Pinchback, P. B. S.
- Caryn E. Neumann
Pinckney Benton Stewart Pinchback, who became the first black governor in the United States and the only African American to hold a governorship during Reconstruction, was born in Macon, Georgia, to William Pinchback, a Mississippi plantation owner, and Eliza Stewart, a former slave of mixed ancestry who had been freed just before her son's birth. In 1847 Pinchback and his older brother moved to Cincinnati to attend boarding school. Upon William Pinchback's death, his heirs threatened Eliza with reenslavement, and she fled Georgia to join her sons in Ohio. The family was denied any inheritance and soon found themselves in financial straits.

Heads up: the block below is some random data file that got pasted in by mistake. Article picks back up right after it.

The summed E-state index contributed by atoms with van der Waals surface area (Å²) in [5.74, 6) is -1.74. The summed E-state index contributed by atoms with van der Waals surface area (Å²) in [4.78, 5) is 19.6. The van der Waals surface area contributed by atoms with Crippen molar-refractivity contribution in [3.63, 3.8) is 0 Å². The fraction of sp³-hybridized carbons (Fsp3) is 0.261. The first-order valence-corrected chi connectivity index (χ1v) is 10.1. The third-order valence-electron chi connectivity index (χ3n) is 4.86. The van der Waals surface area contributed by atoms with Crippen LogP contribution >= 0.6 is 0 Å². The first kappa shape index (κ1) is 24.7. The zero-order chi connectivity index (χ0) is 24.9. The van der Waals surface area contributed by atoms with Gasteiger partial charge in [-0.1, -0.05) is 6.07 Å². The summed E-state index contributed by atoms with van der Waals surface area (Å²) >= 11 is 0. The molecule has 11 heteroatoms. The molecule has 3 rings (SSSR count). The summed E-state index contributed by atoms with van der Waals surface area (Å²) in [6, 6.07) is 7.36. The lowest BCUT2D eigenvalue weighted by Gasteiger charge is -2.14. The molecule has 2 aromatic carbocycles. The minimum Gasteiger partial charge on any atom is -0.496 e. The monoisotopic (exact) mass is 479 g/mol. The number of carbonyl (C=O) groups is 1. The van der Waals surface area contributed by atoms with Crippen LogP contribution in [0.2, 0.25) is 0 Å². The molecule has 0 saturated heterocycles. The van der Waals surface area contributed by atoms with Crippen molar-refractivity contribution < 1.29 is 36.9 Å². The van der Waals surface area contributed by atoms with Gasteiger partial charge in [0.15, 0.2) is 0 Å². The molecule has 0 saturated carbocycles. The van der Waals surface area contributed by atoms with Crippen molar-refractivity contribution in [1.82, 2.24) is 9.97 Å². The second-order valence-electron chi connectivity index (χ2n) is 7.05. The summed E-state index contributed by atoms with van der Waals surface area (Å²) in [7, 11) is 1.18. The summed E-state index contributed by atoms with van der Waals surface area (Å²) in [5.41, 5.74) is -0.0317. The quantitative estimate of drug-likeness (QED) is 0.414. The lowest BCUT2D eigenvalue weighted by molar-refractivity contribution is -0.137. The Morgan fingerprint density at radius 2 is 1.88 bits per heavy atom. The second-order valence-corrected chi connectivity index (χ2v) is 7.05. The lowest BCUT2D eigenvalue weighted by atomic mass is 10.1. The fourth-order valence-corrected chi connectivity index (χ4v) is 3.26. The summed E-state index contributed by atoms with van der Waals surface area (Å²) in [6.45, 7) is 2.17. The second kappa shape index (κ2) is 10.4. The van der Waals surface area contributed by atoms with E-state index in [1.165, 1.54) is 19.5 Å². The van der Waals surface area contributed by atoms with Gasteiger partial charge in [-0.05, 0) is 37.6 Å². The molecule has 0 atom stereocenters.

At the age of twelve with his elder brother unable to cope with the sudden responsibility Pinchback became the chief supporter of his family He worked as a cabin boy on canal boats in Ohio and later as a steward on several Mississippi riverboats He learned the ...
A version of this article originally appeared in The Encyclopedia of African American History, 1619–1895.